A reader writes:
I don't think it's entirely accurate to describe something as extensively bred and manipulated as marijuana as "a naturally occurring weed," any more than it would be to say the same of the latest prize-winning hybrid tea rose. You're talking about something intensively cultivated, messed with, genetically tweaked. If it were legal, most of those fancifully-named varietals in the dispensaries would have patents attached to them, just like all the mint varietals at, say, Richters.com, an herb specialist in Canada.
Speaking of Richters, here's what they have to say about opium poppies:
Because opium poppy seeds are used in baked goods and other foods, they are legal to possess and use in most countries. But growing the plants, even if only for seeds or as an ornamental flower, may not be strictly legal in many of those same countries. Still, a long history of cultivation in flower gardens suggests that authorities choose to overlook the plants as long as they are not grown for opium. If you have any concerns about the legal status of growing these poppies in your garden, please seek legal advice before planting.
There are lots of things Richters says it can't legally ship to the US. Some are just invasive pests (e.g. kudzu), but others are banned as psychotropic drugs of one kind or another. Whether this is just Richters being cagey, or an actual US government ban, I don't know. But it's simply not true that there's no legal cloud over other psychotropic plants. Peyote? Coca? "Magic mushrooms"? Ma huang?
And I don't get the significance of your "without processing" disclaimer. It is supposed to matter that all you need to do with MJ is set it on fire, as opposed to those tedious fermentation processes you have to use with hops and grapes, or whatever the hell is involved in making cocaine and heroin? What possible moral difference can that make?
Another passes along the above video and writes:
Botany of Desire has a fascinating segment on cannabis. Starting at 12:30 they explain how cannabis has evolved. "The key to that transformation was stripping away the rule of nature and replacing it with our own."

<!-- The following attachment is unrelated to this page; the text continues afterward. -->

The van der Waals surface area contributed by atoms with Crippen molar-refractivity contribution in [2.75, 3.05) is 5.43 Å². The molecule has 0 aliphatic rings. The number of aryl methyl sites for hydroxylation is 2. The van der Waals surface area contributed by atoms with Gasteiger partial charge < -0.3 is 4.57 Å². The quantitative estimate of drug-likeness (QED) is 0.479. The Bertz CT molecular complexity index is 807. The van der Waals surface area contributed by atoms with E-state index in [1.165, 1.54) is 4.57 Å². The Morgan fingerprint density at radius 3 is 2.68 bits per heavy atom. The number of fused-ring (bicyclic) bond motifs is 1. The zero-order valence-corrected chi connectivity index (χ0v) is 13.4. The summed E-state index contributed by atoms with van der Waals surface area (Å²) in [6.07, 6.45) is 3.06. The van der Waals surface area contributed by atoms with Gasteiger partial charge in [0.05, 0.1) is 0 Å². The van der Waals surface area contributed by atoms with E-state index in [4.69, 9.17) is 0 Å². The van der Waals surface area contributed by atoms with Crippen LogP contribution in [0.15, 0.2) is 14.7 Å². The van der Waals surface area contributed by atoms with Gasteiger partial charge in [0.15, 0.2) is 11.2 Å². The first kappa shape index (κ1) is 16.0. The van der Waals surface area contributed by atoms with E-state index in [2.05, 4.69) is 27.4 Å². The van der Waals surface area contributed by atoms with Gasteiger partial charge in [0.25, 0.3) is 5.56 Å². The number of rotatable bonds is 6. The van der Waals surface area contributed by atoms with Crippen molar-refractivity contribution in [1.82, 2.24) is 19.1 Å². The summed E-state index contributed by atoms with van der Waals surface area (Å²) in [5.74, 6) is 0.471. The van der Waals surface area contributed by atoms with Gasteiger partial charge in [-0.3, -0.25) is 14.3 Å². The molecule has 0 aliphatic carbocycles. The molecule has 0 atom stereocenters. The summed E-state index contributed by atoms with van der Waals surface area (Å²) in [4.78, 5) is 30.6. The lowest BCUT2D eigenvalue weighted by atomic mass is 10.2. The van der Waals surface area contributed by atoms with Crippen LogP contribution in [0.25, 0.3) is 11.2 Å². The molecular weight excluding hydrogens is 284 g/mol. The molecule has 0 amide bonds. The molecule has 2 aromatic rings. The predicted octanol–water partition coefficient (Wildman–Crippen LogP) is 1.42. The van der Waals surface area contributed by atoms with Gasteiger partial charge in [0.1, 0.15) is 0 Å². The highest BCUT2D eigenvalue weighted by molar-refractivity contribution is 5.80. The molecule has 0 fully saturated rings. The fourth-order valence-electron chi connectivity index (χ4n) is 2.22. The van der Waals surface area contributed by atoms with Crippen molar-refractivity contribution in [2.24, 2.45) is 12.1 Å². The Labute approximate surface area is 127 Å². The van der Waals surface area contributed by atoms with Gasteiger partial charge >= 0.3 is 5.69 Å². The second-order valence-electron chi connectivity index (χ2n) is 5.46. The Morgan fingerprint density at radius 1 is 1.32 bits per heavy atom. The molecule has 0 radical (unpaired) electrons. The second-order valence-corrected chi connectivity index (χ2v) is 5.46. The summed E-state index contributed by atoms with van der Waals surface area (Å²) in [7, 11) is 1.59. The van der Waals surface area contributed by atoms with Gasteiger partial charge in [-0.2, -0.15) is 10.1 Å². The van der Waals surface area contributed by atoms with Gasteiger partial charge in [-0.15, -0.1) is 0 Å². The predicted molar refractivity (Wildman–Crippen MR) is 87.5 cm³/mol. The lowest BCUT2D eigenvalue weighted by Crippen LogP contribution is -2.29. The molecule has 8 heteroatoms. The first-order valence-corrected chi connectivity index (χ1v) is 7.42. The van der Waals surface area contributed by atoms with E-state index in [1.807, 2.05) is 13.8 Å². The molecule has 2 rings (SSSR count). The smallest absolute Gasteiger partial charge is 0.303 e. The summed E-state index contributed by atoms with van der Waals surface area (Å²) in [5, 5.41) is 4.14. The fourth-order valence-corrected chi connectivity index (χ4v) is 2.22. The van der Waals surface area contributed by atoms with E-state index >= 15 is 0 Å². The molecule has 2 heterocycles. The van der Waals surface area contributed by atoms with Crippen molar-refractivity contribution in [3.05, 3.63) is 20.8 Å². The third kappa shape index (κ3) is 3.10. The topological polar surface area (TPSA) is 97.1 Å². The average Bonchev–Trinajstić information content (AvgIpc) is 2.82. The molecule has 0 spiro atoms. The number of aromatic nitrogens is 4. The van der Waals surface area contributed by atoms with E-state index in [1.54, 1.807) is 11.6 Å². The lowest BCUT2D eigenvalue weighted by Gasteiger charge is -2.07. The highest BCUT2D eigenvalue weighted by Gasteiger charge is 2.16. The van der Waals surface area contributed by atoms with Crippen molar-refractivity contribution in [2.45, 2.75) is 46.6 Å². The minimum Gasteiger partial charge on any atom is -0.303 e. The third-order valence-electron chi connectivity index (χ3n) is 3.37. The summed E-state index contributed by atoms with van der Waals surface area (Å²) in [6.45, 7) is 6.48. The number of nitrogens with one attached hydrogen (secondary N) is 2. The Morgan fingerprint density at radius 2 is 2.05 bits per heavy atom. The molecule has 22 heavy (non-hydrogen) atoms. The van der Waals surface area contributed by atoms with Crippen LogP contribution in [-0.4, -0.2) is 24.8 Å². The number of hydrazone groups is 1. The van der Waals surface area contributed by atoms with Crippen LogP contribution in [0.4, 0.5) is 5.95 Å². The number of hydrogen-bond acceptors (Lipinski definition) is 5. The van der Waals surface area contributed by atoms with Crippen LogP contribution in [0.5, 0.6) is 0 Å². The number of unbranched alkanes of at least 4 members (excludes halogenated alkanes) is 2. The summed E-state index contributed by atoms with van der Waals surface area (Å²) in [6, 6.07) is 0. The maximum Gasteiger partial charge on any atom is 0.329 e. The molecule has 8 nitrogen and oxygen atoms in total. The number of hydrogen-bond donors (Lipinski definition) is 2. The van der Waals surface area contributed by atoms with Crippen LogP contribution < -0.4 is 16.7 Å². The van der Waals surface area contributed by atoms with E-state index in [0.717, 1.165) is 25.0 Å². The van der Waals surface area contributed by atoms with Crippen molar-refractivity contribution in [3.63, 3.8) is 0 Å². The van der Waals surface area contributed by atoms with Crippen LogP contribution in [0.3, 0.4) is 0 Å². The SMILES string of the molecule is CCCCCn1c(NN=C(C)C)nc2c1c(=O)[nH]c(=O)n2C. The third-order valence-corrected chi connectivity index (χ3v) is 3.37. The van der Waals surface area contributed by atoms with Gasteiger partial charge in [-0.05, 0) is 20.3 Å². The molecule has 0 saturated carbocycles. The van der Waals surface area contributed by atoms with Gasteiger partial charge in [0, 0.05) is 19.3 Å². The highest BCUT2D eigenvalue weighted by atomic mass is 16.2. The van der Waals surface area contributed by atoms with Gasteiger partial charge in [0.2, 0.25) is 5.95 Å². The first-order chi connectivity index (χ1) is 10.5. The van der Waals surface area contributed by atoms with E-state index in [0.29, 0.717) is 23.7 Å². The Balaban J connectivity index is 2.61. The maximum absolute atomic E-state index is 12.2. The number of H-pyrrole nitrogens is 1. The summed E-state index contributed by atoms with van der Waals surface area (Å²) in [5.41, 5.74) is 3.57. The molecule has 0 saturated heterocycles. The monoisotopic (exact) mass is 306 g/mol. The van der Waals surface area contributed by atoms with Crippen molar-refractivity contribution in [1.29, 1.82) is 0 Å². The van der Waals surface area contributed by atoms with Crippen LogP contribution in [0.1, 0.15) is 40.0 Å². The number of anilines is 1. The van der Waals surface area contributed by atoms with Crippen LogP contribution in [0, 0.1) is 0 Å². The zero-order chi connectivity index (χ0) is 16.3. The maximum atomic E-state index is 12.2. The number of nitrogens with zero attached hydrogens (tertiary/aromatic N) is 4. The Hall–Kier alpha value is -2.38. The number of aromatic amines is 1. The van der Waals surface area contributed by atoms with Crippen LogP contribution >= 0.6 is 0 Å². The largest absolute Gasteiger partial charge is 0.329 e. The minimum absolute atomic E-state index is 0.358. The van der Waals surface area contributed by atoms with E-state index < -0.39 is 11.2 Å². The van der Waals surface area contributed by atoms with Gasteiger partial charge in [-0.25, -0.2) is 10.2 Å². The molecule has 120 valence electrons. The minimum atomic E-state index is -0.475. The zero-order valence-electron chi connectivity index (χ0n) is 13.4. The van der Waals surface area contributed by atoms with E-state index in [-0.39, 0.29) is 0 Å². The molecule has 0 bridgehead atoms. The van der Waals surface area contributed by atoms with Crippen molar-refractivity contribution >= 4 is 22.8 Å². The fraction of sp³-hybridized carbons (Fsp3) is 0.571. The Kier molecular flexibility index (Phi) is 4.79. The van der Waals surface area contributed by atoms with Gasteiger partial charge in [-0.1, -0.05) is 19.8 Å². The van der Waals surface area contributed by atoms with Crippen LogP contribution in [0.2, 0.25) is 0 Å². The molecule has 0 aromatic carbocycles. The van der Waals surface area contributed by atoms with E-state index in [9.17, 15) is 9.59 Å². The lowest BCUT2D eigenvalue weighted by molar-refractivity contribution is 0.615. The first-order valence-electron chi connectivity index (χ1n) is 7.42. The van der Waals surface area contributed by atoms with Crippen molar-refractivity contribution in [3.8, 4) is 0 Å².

Regarding your statement that "we do not ban poppies in America, even though some could be processed for opium" - actually, poppies are illegal in the US, though it's weirdly and subjectively enforced. Michael Pollan wrote a great article about it.
We do not ban poppies generally, but we do ban opium poppies. In 19th century America, opium poppy was a popular ornamental, and came in different colors. It grows taller than other species of poppy, and gives a brilliant display of flowers. Then growing it in your flower garden was banned.
As for poisonous mushrooms, many of them require tree partners to grow, and the cultivation techniques have not been worked out. For example, try intentionally growing amanita phalloides, aka "the destroying angel" (severe liver damage in every bite! Delicious too.) If you should succeed, you should try to get a masters thesis in botany out of it. People have repeatedly tried and failed to grow morels, which are edible, delicious, and highly sought after by gourmets. (I found some once in the woods and had them fried in butter. Niiice.)
Problem? In nature, they grow symbiotically in the company of trees. So, intentional cultivation of many species of poisonous mushrooms, or many non-poisonous species such as morels and truffles, is not the potential problem you make it out to be. The mushrooms we do know how to cultivate came to be cultivated because people took the effort to figure it out due to market demands, and without fail, they are not the kind of mushrooms which form symbiotic relationships with plants.
You wrote, “We do not ban poison ivy, or inflict legal penalties for those who have it in their yards.” That is not entirely true. In Minnesota, for example, “noxious weeds” are banned by statute. Poison ivy and hemp are among the 11 designated plants (PDF). Landowners technically have a legal responsibility to eradicate. Of course, in reality, no one is ever punished for failing to spray poison ivy.
I understand that current marijuana crops are highly horticulturalized products. But my point remains: it can still exist as a simple weed. I stand corrected, however, on the banning of various plants, and vastly more informed on this whole topic because of Dish readers's knowledge and expertise. Thanks.